I don’t have writer’s block, per se.
Every time I have a new and exciting idea for a story, my brain shuts it down.
“You still have that short story to edit and submit.” “You still have scenes to write for your contemporary novel.” “You still need to rewrite that YA novel with a happy ending.”
“You might as well quit now and go play a video game.”
To break that cycle, I’m trying something new: writing exercises from Deliberate Writing Exercises by Mike Karma. The name sounds like a pseudonym, and he doesn’t seem to have many published works on Amazon. I didn’t scrutinize his credentials when I bought the book. I was thinking, “I need to do something to claim this writing gig. Otherwise, I’m just a wannabe with two blogs and no credibility.”
The first exercise is “Copywork,” copying your favorite novel for fifteen minutes a day. I started yesterday with The Mysteries of Pittsburgh. Not my favorite Chabon, but it’s shorter than The Amazing Adventures of Kavalier and Clay. Short is important when you’re handwriting someone else’s novel fifteen minutes a day. Gentlemen of the Road is shorter, but not as compelling. Don’t get me wrong, I liked it, but it’s no K&C. Nothing is, and nothing will ever be, no matter what he writes. That’s okay. One Pulitzer in a lifetime is more than I’ll ever have.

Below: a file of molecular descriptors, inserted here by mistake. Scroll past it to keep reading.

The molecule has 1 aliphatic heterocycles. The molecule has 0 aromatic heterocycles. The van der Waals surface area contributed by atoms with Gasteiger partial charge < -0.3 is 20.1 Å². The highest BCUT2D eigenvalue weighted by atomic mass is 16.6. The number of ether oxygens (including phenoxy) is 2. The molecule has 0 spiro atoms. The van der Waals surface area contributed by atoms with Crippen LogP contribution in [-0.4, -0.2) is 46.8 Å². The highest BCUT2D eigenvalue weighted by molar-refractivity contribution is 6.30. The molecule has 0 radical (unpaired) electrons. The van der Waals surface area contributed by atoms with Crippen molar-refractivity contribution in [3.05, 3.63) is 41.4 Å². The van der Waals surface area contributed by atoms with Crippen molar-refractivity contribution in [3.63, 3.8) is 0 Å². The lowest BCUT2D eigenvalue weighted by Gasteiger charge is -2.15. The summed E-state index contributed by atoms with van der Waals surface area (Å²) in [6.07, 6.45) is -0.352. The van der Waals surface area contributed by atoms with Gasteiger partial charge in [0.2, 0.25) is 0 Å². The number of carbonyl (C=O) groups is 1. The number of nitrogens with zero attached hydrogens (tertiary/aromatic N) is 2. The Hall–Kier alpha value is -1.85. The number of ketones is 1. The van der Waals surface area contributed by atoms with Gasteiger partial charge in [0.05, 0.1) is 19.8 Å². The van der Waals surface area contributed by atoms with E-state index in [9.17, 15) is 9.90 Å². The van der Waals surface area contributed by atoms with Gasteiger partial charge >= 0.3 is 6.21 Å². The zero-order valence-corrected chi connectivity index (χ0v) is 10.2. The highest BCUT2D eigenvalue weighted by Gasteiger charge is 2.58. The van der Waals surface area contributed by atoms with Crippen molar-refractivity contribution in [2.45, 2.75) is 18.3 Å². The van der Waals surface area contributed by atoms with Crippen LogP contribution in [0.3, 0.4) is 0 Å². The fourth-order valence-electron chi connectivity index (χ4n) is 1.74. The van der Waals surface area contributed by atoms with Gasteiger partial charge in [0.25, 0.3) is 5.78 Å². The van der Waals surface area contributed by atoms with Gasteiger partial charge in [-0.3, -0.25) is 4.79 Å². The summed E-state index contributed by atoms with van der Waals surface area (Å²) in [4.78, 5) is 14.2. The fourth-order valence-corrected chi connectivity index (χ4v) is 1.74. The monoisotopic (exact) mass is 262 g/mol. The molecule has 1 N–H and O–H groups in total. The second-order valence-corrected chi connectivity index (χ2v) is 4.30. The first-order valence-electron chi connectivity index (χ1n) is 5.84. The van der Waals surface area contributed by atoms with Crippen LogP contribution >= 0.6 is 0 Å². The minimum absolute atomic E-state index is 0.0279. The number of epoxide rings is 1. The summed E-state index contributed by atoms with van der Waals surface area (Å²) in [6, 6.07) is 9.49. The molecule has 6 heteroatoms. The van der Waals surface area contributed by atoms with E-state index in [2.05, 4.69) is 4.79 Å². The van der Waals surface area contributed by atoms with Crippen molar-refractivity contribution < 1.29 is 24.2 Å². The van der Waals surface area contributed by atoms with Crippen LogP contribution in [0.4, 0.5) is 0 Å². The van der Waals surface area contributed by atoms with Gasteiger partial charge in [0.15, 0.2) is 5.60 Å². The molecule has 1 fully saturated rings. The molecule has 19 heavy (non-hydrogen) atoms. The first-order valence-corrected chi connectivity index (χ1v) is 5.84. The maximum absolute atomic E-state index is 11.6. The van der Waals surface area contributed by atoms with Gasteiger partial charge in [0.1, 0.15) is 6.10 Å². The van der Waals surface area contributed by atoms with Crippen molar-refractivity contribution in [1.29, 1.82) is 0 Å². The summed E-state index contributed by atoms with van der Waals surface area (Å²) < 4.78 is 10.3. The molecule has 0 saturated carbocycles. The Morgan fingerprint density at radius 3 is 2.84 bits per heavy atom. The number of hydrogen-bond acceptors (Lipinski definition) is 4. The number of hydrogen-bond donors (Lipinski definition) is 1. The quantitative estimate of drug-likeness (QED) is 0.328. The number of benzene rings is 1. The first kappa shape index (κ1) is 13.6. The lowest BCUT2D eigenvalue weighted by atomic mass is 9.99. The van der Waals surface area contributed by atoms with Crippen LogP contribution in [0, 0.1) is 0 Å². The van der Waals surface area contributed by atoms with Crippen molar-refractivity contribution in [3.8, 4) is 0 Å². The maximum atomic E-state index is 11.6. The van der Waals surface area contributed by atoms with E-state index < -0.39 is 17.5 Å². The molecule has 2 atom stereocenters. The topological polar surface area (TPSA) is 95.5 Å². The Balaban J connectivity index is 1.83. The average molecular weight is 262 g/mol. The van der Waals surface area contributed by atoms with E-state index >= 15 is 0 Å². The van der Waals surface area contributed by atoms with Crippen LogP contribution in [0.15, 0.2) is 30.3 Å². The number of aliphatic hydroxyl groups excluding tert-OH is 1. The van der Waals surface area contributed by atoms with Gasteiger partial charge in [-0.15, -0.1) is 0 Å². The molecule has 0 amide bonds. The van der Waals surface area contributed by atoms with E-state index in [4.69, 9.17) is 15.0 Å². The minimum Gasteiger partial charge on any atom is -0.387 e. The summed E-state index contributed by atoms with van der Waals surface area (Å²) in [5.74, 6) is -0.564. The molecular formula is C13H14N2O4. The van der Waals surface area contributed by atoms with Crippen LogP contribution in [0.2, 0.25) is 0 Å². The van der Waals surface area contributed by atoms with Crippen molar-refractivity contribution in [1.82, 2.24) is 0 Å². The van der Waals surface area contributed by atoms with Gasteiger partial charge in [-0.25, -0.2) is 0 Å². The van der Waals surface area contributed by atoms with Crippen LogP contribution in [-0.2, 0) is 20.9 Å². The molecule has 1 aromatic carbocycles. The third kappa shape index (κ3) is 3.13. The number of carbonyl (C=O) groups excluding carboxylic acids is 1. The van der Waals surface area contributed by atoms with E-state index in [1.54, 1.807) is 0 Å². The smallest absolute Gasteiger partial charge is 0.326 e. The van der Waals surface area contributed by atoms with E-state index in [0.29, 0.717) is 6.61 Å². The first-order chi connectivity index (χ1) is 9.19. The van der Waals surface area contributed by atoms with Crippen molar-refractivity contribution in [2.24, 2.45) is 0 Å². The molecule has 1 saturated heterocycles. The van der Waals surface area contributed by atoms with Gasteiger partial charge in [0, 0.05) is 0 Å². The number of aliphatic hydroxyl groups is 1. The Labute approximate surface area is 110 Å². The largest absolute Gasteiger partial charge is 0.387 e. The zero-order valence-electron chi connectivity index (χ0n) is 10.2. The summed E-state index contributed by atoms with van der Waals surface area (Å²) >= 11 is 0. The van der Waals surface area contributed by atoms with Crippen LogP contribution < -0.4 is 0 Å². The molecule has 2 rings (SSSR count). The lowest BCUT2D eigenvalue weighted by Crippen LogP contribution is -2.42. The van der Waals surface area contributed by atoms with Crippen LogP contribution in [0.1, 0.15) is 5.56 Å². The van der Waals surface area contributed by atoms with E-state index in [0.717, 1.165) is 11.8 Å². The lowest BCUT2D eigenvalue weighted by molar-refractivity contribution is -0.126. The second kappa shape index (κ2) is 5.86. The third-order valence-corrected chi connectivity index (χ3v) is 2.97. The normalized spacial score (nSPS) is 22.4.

I’ll never capture Chabon’s voice. We have dissimilar styles. He likes to write in long, flowing sentences that maybe someday get to a point. I write short, sweet sentences. If they’re too wordy and lengthy and I get lost before the end, I break it into two sentences and ask myself if they’re both necessary. I know, part of Chabon’s style develops from character. Art meanders through his life until he’s forced to be himself. It will be interesting to see if Chabon’s sentence structure changes as Art’s sense of self materializes from the ether.
I’m borrowing Chabon for this exercise. I really doubt I’ll copy the whole book, but I will spend some time on the beginning and the ending.
It’s already helping. This is my first blog about writing in over a month. I also spent some time on that short story yesterday when I finished. Once I get back on this horse, I won’t need to borrow Chabon any more.